"Jeopardy!" Fans Are Furious at Host Ken Jennings Over This Mid-Game Ruling
Some are even accusing him of showing gender bias.
Fans are still getting used to watching Ken Jennings host Jeopardy! every day, and after a ruling he made during the Sept. 14 episode, some think he's not quite up to the job. Durning the game that aired on Wednesday, Jennings made what some viewers believe was an unfair call for one contestant though he had allowed another constant—that episode's returning champion—to do something similar earlier in the game. Viewers voiced their opinions on social media, and the contestants involved in the controversy spoke out, too. Read on to find out what happened and why some people are accusing Jennings of being biased on social media.
Jennings just started hosting the show officially.
Jennings—who holds the record for winning the most consecutive games in Jeopardy! history—became host of its daily syndicated show in September 2021. At this point, his role wasn't considered permanent. In July 2022, it was announced that Jennings would be an official host of the show, which began its 39th season in September. Jennings shares the job with actor and neuroscientist Mayim Bialik, who is the emcee for Jeopardy! primetime specials, including the National College Championship.
Jennings let the returning champion correct his response.
Jennings only just started his run as a regular, permanent host, and he's already facing some backlash. As reported by People, during Wednesday's episode, returning champion Luigi de Guzman was given the clue "Here's a typical 19th-century landscape by this British painter" and shown a photo of a painting. De Guzman responded, "Who is Constant?" to which Jennings said, "Say that again." De Guzman then said, "Sorry. Constable. Who is Constable?" referring to artist John Constable, and the response was ruled correct.
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Another contestant wasn't allowed to change her answer.
Later in the game, contestant Harriet Wagner was given a clue about a fantasy writer born in Berkeley, California. She responded, "Who is Angela Le Guin—sorry, Ursula Le Guin." The response was ruled incorrect. De Guzman then buzzed in with the correct reply and was awarded the $2,000 for that clue.
Jennings explained, "Yes, Harriet, you remembered that her name was Ursula, but I had already begun ruling against you when you began correcting yourself."
In the end, de Guzman ended up winning in what was a close game. Wagner ended up in third place, but was only $700 behind de Guzman and $100 behind second place contestant Winston Li.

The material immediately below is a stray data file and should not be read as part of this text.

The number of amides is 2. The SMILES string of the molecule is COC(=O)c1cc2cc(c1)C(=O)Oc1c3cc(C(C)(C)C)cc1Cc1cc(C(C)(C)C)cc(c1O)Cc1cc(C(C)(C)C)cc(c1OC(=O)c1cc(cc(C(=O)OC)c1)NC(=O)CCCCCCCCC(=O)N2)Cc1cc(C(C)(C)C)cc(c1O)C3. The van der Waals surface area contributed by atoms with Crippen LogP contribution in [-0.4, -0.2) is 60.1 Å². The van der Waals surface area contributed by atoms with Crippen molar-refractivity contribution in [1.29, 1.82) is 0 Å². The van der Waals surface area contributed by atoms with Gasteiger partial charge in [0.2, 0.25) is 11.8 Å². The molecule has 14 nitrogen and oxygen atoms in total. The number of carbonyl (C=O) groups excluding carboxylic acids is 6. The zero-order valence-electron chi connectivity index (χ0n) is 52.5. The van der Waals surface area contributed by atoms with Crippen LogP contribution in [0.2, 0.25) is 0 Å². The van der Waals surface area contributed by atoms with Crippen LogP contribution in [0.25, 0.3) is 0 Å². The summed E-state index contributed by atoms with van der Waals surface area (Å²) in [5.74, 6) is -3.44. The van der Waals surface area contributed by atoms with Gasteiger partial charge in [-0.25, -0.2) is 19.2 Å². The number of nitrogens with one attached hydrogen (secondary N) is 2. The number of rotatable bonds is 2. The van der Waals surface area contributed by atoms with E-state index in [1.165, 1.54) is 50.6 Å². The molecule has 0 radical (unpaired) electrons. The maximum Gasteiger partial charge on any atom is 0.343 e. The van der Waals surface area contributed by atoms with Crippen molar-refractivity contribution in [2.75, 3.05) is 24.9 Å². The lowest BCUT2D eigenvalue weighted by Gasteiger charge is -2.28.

Fans were upset by the call.
Viewers who did not agree with Jennings' rulings spoke out on Twitter.
One Twitter user wrote, "she was correcting Angela to Ursula and got debited. I like Ken, but he needs to work on some things. Not fair tonight." Another said, "Anyone else watch @Jeopardy tonight and think Ken was egregiously inconsistent with his rulings on answers by Luigi and Harriet?" Someone else posted, "@Jeopardy Luigi gives wrong answer, Ken asks him what, then gives correct answer. Harriet says wrong first name, then while she begins to correct herself Ken interrupts and rules her incorrect. SO INCONSISTENT and unfair."
A few viewers questioned whether the decision had to do with the contestants' genders. One fan tweeted, "#jeopardy why did Ken Jennings let one contestant (male) change a wrong answer, but ruled against another (female), even though she said the correct answer within the time limit? Tonight's episode was an unfair runaway because of that ruling on the last answer in double jeopardy." Someone else added, "I agree! That was totally unfair and Ken Jennings (and the 'judges') were absolutely wrong not to give her credit for a correct answer. Is the #misogyny from #Jeopardy? Sure looks like it!" Another fan wrote, "Ken gives the guy a second chance but not the woman!!! #Jeopardy #kenjennings."
Jeopardy! has official rules for situations like these.
According to the official rules of Jeopardy!, "Contestants may change their responses as long as neither the host nor the judges have made a ruling." The show's website explains, "If you're giving a response and suddenly hear your mouth saying something your brain wasn't planning on – or forget to phrase your response in the form of a question—you can correct yourself; but you'll have to be quick." As Jennings said on the show, he had already begun ruling against Wagner when she changed her response to "Ursula Le Guin."
Wagner and de Guzman both commented on the drama.
After the episode aired and viewers began slamming Jennings on social media, both Wagner and de Guzman responded. As reported by TheJeopardyFan.com, Wagner tweeted, "Leave Ken alone!!!! He's my main man (except for my hubby) and has to work in real time the same as the contestants. He's doing a great job."
As reported by TV Shows Ace, de Guzman also posted about the backlash. In a series of tweets, he explained what was going through his head when he said "Constant" and then "Constable" and gave his take on the situation.
"If I'd have been Ken, I'd have either cut both of us off, or hesitated both times. But that wasn't the side of the stage I was on on the day, and it took a great deal of separation in time and space for me to watch it and see it," de Guzman posted. In another tweet, he wrote, "I especially want to shout out @Harriett4332263's grace here. I've pinged her about this, and she has shown me the grace befitting a great litigator. That means a lot to me, and I really appreciate it."